[viii] Chivell, W. 6 September 2002. “Executive Summary,” in Findings of Inquest into the death of Kunmanara Thompson, Court Administration Authority of South Australia.

[ix] BP Australia, May 2007, “Opal: a safer petrol for remote communities,” fact sheet, p2. Available online. Accessed: 26 March 2008.

[x] Australian Government, [2006], Joint Submission by the Australian Government Department of Health and Ageing and the Department of Immigration and Multicultural and indigenous Affairs to the Senate’s Inquiry into Petrol Sniffing in Remote Aboriginal Communities, Submission 25, p15.

[xi] Australian Government, [2006], Joint Submission by the Australian Government Department of Health and Ageing and the Department of Immigration and Multicultural and indigenous Affairs to the Senate’s Inquiry into Petrol Sniffing in Remote Aboriginal Communities, Submission 25, p14. In September 2005, the Australian Government provided an additional $6 million (over two years) for the roll out of Opal to additional communities and nearby roadhouses (Community Affairs References Committee, June 2006, Beyond petrol sniffing: renewing hope for Indigenous communities, report, Parliament of Australia, p100).

[xii] Government of South Australia, February 2006, “Submission from the Government of South Australia to the Senate Community Affairs References Committee Inquiry into Petrol Sniffing in remote Aboriginal communities,” Submission 29A, p11.

[xiii] Nganampa Health Council. Annual Report 2008, p3.

[xiv] Government of South Australia, February 2006, “Submission from the Government of South Australia to the Senate Community Affairs References Committee Inquiry into Petrol Sniffing in remote Aboriginal communities,” Submission 29A, p1. See also: Weatherill, J. 26 February 2008, “Dramatic decrease in petrol sniffing on the APY Lands,” News Release.

[xv] Weatherill, J. 26 February 2008, “Dramatic decrease in petrol sniffing on the APY Lands,” News Release.

[xvi] See: Australian Senate. March 2009. Grasping the opportunity of Opal: Assessing the impact of the Petrol Sniffing Strategy. Report of the Standing Committee on Community Affairs, p46. Also: Mansour, J (DoHA). 17 February 2012. Transcript of evidence given to the Community Affairs Legislation Committee during an Estimates hearing, Senate, Parliament of Australia p58.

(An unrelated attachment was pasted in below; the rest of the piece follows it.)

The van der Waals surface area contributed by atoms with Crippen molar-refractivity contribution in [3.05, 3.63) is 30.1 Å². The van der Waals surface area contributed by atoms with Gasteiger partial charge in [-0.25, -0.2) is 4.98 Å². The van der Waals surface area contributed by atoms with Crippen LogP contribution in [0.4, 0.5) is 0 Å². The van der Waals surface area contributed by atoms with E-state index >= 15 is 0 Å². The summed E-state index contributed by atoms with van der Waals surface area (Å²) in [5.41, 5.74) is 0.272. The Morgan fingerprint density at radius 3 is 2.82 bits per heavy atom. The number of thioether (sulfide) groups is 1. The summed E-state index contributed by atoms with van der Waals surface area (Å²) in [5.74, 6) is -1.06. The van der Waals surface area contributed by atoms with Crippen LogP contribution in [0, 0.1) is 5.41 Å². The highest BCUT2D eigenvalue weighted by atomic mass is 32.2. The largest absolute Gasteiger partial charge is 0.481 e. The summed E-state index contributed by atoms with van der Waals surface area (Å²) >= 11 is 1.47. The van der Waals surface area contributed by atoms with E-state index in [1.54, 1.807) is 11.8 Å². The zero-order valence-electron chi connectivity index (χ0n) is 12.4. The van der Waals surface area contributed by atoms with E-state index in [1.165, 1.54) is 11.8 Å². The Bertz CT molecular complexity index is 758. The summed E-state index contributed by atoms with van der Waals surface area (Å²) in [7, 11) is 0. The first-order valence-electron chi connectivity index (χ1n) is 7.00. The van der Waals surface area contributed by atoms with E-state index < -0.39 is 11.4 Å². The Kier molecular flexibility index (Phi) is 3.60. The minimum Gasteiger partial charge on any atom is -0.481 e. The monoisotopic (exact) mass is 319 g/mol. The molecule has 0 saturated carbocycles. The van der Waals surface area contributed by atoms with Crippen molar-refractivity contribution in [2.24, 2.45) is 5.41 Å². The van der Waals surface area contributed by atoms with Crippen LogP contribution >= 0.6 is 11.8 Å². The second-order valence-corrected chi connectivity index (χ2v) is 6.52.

[xvii] The Inquiry was established at the urging of Senator Rachel Siewert (Senator for Western Australia). See: 17 June 2008, Hansard, Senate, Parliament of Australia, p2464.

[xviii] Australian Senate. March 2009. Grasping the opportunity of Opal: Assessing the impact of the Petrol Sniffing Strategy. Report of the Standing Committee on Community Affairs, p1.

[xix] Moore, C. 19 March 2009. “Community Affairs Committee Report,” Hansard (Proof Edition), Australian Senate, Parliament of Australia, p14.

[xx] Australian Senate. March 2009. Grasping the opportunity of Opal: Assessing the impact of the Petrol Sniffing Strategy. Report of the Standing Committee on Community Affairs, p44.

[xxi] Australian Senate. March 2009. Grasping the opportunity of Opal: Assessing the impact of the Petrol Sniffing Strategy. Report of the Standing Committee on Community Affairs, p46.

[xxii] Australian Senate. March 2009. Grasping the opportunity of Opal: Assessing the impact of the Petrol Sniffing Strategy. Report of the Standing Committee on Community Affairs, p50.

[xxiii] Australian Senate. March 2009. Grasping the opportunity of Opal: Assessing the impact of the Petrol Sniffing Strategy. Report of the Standing Committee on Community Affairs, p51.

[xxiv] The Government’s response was tabled by Senator Kim Carr. See: Parliament of Australia. 22 June 2012. Reports: Government Responses,” Hansard, Senate, p3945.

[xxv] Australian Government. 2010. “Combined Australian Government response to two Senate Community Affairs References Committee reports on petrol sniffing in Indigenous Communities,” report, p32.

[xxvi] The Paper Tracker understands that this research calculated that the establishment of mandating legislation would lead to a $1.3 billion reduction over 25 years in costs to the public health and justice systems. See: Ray, T (CAYLUS). 16 May 2012. Email to J. Nicholls.

[xxvii] Australian Government. 2010. “Combined Australian Government response to two Senate Community Affairs References Committee reports on petrol sniffing in Indigenous Communities,” report, p32-33.

[xxviii] Mansour, J (DoHA). 17 February 2012. Transcript of evidence given to the Community Affairs Legislation Committee during an Estimates hearing, Senate, Parliament of Australia p58.

[xxix] Siewert, R. 1 March 2012, “Low Aromatic Fuel Bill 2012″, Hansard, Senate, Parliament of Australia, p21.

[xxx] Siewert, R. 1 March 2012, “Low Aromatic Fuel Bill 2012″, Hansard, Senate, Parliament of Australia, p22.

[xxxi] Australian Senate. 27 November 2012. “Low Aromatic Fuel Bill 2012″, Hansard, p72-3.

[xxxii] House of Representatives. 28 November 2012. “Low Aromatic Fuel Bill 2012″, Hansard, p75.

[xxxiii] Hill, J. 8 February 2012. Letter to B. McFarland, Manager, Central Australian Youth Link-Up Service.

[xxxiv] McFarland, B. 15 March 2012. Letter to Minister Hill from the Central Australian Youth Link-Up Service.

[xxxv] McFarland, B. 15 March 2012. Letter to Minister Hill from the Central Australian Youth Link-Up Service.

[xxxvi] McFarland, B. 15 March 2012. Letter to Minister Hill from the Central Australian Youth Link-Up Service.

[xxxvii] McDonald, P. 11 May 2012. Letter to Hon. J. Hill.

[xxxviii] McDonald, P. 11 May 2012. Letter to Hon. J. Hill.

[xxxix] Hill, J. 25 June 2012. Letter to Rev. P. McDonald, Uniting Communities.

[xl] Hill, J. 25 June 2012. Letter to Rev. P. McDonald, Uniting Communities.